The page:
Meanwhile, at the heart of the Shattered Plains, the Parshendi are making an epochal decision. Hard pressed by years of Alethi attacks, their numbers ever shrinking, they are convinced by their war leader, Eshonai, to risk everything on a desperate gamble with the very supernatural forces they once fled. The consequences for Parshendi and humans alike—indeed, for Roshar itself—are as dangerous as they are incalculable.

This novel by Brandon Sanderson–actually, both novels in his Stormlight Archive series–have definitely become two of my favorite books. They are both masterpieces of high fantasy, with incredible world building, intriguing and creative uses of magic, leading characters it is easy to fall in love with, and villains you love to hate. My favorite character by far is Kaladin–a bitter, angry, too-young-to-be-so-cynical darkeyes (low class) man who constantly defies the odds and not only stays alive when several people try to see him dead, but becomes a leader and confidant of one of the most powerful men in the land. Watching him grow and change and learn about himself is for me the most interesting part of the novel–and it is just one small part of a novel filled with intrigue, war, magic, technology, and even some romance.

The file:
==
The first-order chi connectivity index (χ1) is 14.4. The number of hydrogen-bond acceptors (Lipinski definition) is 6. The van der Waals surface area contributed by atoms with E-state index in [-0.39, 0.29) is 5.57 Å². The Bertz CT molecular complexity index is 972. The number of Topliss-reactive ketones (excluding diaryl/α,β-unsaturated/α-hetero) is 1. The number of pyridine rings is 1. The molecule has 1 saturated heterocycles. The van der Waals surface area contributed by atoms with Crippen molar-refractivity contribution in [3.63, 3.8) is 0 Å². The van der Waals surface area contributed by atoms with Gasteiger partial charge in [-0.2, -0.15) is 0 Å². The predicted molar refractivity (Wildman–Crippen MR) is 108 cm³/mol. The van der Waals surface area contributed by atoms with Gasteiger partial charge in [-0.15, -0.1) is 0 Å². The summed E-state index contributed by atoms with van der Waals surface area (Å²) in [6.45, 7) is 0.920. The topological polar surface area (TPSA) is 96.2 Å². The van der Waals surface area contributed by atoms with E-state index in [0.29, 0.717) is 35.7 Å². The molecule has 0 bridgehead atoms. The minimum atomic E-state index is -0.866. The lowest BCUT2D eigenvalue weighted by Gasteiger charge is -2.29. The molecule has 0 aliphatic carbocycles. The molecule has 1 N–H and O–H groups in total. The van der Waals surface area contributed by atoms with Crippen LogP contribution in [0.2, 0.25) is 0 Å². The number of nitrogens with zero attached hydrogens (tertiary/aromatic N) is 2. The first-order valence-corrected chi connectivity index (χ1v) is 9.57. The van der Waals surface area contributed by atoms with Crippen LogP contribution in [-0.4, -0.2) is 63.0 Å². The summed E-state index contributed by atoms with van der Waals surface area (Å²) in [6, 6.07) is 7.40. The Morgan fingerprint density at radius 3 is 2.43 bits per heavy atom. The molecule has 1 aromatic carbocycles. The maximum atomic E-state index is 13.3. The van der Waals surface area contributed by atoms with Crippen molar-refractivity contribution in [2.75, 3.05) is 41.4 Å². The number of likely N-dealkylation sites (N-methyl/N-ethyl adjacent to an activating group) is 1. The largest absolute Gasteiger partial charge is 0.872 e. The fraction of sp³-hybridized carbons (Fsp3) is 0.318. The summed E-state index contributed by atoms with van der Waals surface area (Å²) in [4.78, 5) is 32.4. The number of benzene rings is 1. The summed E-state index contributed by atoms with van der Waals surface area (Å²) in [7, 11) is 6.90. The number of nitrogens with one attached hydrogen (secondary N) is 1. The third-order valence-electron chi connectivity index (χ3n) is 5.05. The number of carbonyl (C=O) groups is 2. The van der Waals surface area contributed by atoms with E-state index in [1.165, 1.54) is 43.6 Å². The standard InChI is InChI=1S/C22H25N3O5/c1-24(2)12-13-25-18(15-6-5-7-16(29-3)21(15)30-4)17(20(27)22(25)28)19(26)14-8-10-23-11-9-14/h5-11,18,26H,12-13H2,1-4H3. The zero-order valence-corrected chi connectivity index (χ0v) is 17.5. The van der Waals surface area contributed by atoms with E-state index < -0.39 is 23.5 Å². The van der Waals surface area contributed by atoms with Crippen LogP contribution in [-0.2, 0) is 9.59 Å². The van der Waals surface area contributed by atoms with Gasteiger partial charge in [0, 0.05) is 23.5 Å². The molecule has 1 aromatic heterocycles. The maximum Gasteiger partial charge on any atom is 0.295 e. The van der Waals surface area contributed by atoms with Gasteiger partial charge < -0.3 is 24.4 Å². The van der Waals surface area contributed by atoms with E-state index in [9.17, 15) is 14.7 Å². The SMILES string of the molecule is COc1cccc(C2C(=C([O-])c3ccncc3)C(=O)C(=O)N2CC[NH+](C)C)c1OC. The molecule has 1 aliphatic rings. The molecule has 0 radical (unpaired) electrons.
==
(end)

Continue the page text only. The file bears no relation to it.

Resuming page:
The complete cover image. I LOVE this artwork.

The complete cover image. I LOVE this artwork.

One of the impressive things about Sanderson’s work is how all the characters, from a variety of backgrounds, weave together to create one story. When I started reading, I was sure everything was not all going to fit together, at least not by the end of the (granted, very long) book. But they did, while revealing more of each character’s past, purpose, and even the lore and past of Roshar and the Alethi kingdom itself. All the characters are diverse and speak with their own unique voice, and often tell the same event from very different perspectives. Even more interesting are the occasional interludes narrated by “side” characters who we have often never met before and there were a few whose place in the story I can’t even guess at yet.

Sanderson’s plots, while complex, are easy to follow and understand, and seem perfectly logical and believable. I never see the twists coming, especially those right at the end of the novel, just when you think everything is going to calm down and you finally know what’s going on. Sanderson is a fast writer, which is great news, because I’m already dying for the next book.